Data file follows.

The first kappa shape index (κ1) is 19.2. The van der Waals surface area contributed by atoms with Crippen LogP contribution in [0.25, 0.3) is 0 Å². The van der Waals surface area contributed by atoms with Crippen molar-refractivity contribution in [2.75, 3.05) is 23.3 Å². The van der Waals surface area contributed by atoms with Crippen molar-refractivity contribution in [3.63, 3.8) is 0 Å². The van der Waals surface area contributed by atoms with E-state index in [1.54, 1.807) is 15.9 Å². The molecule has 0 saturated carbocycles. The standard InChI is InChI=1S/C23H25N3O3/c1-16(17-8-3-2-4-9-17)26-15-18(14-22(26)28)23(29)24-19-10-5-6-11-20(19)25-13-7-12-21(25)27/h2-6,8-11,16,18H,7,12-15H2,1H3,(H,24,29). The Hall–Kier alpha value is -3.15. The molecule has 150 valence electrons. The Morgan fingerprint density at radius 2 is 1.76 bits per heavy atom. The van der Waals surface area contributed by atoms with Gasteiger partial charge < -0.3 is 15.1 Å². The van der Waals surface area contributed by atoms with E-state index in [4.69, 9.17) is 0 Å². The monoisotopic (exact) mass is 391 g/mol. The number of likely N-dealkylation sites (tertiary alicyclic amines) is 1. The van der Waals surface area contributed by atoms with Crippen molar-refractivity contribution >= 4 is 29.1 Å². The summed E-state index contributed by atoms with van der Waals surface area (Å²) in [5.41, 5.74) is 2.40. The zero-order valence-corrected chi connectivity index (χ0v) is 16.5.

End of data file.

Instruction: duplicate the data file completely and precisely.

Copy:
The first kappa shape index (κ1) is 19.2. The van der Waals surface area contributed by atoms with Crippen LogP contribution in [0.25, 0.3) is 0 Å². The van der Waals surface area contributed by atoms with Crippen molar-refractivity contribution in [2.75, 3.05) is 23.3 Å². The van der Waals surface area contributed by atoms with Crippen molar-refractivity contribution in [3.63, 3.8) is 0 Å². The van der Waals surface area contributed by atoms with E-state index in [1.54, 1.807) is 15.9 Å². The molecule has 0 saturated carbocycles. The standard InChI is InChI=1S/C23H25N3O3/c1-16(17-8-3-2-4-9-17)26-15-18(14-22(26)28)23(29)24-19-10-5-6-11-20(19)25-13-7-12-21(25)27/h2-6,8-11,16,18H,7,12-15H2,1H3,(H,24,29). The Hall–Kier alpha value is -3.15. The molecule has 150 valence electrons. The Morgan fingerprint density at radius 2 is 1.76 bits per heavy atom. The van der Waals surface area contributed by atoms with Gasteiger partial charge < -0.3 is 15.1 Å². The van der Waals surface area contributed by atoms with E-state index in [4.69, 9.17) is 0 Å². The monoisotopic (exact) mass is 391 g/mol. The number of likely N-dealkylation sites (tertiary alicyclic amines) is 1. The van der Waals surface area contributed by atoms with Crippen molar-refractivity contribution >= 4 is 29.1 Å². The summed E-state index contributed by atoms with van der Waals surface area (Å²) in [5.41, 5.74) is 2.40. The zero-order valence-corrected chi connectivity index (χ0v) is 16.5.